Friday, November 25, 2011

Our Dear Chloe


In August 1996, on a small family farm in New Holland, Pennsylvania, she was the eight-week-old pup who ran the fastest while carrying a stick twice her size. The only sibling left in her Boston Terrier litter, chubby Jake, sat lazily against a shade tree, watching his crazy sister, Josie, run around the tree kicking up dust as much as a four-pound pup could. Josie carved a speedway around lazy Jake on that warm summer morning while we watched and exchanged glances. Oh, my.

We wondered how we would catch her as she darted and weaved, playing “catch me if you can!” with the agility of a much older dog. She was a tiny Josie, soon to be named Chloe. Odd, that we chose an angelic name when her original name, Josie, suited her just fine.

Fast forward to the life and times of Chloe, the challenger, the one who jumped in with four feet, and the busy body who always pushed the card too far. Everyone who knew her will remember the gal who possessed the utmost pizzazz, athleticism, and intelligence.


The strong-willed pup was not allowed into the living room where the Christmas tree glowed and presents were wrapped. Was she annoyed? You bet.


Always, her body was rock hard, mind sharp, and her entertainment value? Priceless.


I miss the laughter.

I miss the frustration.

I miss how she outsmarted me, every day.

I miss her conniving games that she played too well.

I remember very well the gloomy, wet Sunday fourteen years ago when I cried and yelled at her and wrote the phone number of the Boston Terrier Rescue in Maryland on a slip of paper and smacked it hard under a magnet on the refrigerator door. This is what you do when your black and white energized dog turns chocolate brown in a self-made mud puddle during a rainstorm on a cold Autumn day. For the third time on the same day. Yeah.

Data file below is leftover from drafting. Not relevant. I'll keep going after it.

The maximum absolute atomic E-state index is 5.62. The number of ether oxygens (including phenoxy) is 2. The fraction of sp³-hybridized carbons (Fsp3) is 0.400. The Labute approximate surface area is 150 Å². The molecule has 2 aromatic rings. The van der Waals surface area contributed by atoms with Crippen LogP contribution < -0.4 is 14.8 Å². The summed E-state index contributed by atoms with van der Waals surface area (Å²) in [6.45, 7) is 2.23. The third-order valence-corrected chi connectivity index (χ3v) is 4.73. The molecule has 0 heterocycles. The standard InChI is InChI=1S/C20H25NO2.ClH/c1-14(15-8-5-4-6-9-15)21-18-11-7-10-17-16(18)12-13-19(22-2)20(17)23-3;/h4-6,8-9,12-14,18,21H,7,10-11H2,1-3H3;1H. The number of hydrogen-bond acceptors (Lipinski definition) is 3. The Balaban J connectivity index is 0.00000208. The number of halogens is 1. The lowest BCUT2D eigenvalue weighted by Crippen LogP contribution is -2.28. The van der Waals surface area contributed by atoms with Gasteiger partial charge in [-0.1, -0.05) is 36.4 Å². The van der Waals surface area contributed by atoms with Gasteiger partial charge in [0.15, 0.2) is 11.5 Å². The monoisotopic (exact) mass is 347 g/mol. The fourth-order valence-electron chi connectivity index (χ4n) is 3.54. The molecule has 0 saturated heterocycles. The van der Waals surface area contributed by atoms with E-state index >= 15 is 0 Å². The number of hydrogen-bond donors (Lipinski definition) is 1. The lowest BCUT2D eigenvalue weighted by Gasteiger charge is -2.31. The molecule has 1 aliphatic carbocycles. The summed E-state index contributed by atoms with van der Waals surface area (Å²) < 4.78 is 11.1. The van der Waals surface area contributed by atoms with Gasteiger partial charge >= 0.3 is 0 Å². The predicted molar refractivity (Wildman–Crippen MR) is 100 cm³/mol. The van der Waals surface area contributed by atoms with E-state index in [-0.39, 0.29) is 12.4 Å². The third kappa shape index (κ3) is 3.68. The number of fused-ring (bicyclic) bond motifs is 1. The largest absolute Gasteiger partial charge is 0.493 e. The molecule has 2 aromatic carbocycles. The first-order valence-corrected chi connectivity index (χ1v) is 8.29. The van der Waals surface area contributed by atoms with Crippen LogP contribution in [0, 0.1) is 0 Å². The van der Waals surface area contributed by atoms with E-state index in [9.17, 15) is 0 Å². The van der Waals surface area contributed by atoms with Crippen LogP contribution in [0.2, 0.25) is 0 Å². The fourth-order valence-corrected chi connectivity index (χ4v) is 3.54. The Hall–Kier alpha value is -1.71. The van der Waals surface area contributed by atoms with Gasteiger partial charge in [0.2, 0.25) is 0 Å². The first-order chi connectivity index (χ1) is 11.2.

A highly skilled Eastern Box Turtle carrier and mole finder and Starling-in-flight catcher and young bunny eater, she was. Her nosey instinct and preoccupation with bees, spongy toads, and spiders all gave her trouble, often.

Try to Get It

Under a one hundred foot Weeping Willow at the back of the yard in her first forever home in Maryland, she sat motionless, just waiting for a squirrel to come down and play. Every day. Sadly, she never caught her "quirrel" and what is more sad for me was that she hadn't been able to spot a quirrel for the latest three or four years of her life.


Chloe was a klepto bitch and snatched and ran with anything that hit the floor, tore potholders from oven doors, destroyed a multitude of toys, chewed on Christmas tree ornaments made of glass, and how could I forget the steak knives she picked from the dishwasher? Two of her own ID tags passed through her and were safely scooped. You might say she is lucky to have lived so many years.

She made Gina's friends squeal in delight or sometimes in fear.

And I smiled.

I miss the gal who became my special girlfriend in due time.

I miss my gal who had patience and caring for her young sister, Bella, and taught her everything there is to know about being the best Boston Terrier she can be. They became sisters in Chloe's second forever home in Delaware.





Chloe recently dealt with oral cancer. She was nearly blind and completely deaf when I held her close to my heart for the last time on the evening of November 22, 2011. She was almost fifteen and a half years old. On that Tuesday, she lost the sparkle in her blind eyes and the wiggle in her tail. And that was the day, when without much warning, she communicated to me in her own way, "Enough already, woman!"


When I thought she would make the end way too difficult as she did with everything else, she made it easy for us to say farewell. Her peaceful death was her blessing and her final gift. So lovely.

Writing this post has been one of the most difficult ones I’ve ever written but I’ll admit to laughing out loud at the memories.

Now, I weep.


Your Daddy, Gina, and your special Licker Sister all miss you and love you.

Thank you, Chloe. I’ll Always Love You, girlfriend.